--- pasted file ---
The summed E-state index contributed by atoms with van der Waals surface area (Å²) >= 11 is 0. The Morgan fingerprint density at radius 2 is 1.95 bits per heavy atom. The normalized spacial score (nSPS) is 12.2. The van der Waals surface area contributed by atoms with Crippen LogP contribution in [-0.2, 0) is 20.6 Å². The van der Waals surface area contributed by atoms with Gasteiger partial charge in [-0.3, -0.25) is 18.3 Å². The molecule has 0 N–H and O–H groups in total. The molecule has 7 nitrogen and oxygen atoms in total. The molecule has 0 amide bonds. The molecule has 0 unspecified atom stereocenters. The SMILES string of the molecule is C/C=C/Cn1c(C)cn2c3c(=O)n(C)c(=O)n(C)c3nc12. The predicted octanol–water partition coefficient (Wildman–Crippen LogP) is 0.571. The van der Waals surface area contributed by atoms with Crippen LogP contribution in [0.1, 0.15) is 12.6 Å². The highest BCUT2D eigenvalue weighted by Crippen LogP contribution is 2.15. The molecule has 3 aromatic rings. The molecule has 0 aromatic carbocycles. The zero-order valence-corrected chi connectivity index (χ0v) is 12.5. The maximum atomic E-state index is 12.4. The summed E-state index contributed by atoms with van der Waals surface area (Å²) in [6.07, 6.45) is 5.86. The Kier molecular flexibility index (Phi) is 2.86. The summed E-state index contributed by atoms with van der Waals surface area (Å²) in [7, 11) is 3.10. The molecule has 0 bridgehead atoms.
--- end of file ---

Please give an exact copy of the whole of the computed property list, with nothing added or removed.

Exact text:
The summed E-state index contributed by atoms with van der Waals surface area (Å²) >= 11 is 0. The Morgan fingerprint density at radius 2 is 1.95 bits per heavy atom. The normalized spacial score (nSPS) is 12.2. The van der Waals surface area contributed by atoms with Crippen LogP contribution in [-0.2, 0) is 20.6 Å². The van der Waals surface area contributed by atoms with Gasteiger partial charge in [-0.3, -0.25) is 18.3 Å². The molecule has 0 N–H and O–H groups in total. The molecule has 7 nitrogen and oxygen atoms in total. The molecule has 0 amide bonds. The molecule has 0 unspecified atom stereocenters. The SMILES string of the molecule is C/C=C/Cn1c(C)cn2c3c(=O)n(C)c(=O)n(C)c3nc12. The predicted octanol–water partition coefficient (Wildman–Crippen LogP) is 0.571. The van der Waals surface area contributed by atoms with Crippen LogP contribution in [0.1, 0.15) is 12.6 Å². The highest BCUT2D eigenvalue weighted by Crippen LogP contribution is 2.15. The molecule has 3 aromatic rings. The molecule has 0 aromatic carbocycles. The zero-order valence-corrected chi connectivity index (χ0v) is 12.5. The maximum atomic E-state index is 12.4. The summed E-state index contributed by atoms with van der Waals surface area (Å²) in [6.07, 6.45) is 5.86. The Kier molecular flexibility index (Phi) is 2.86. The summed E-state index contributed by atoms with van der Waals surface area (Å²) in [7, 11) is 3.10. The molecule has 0 bridgehead atoms.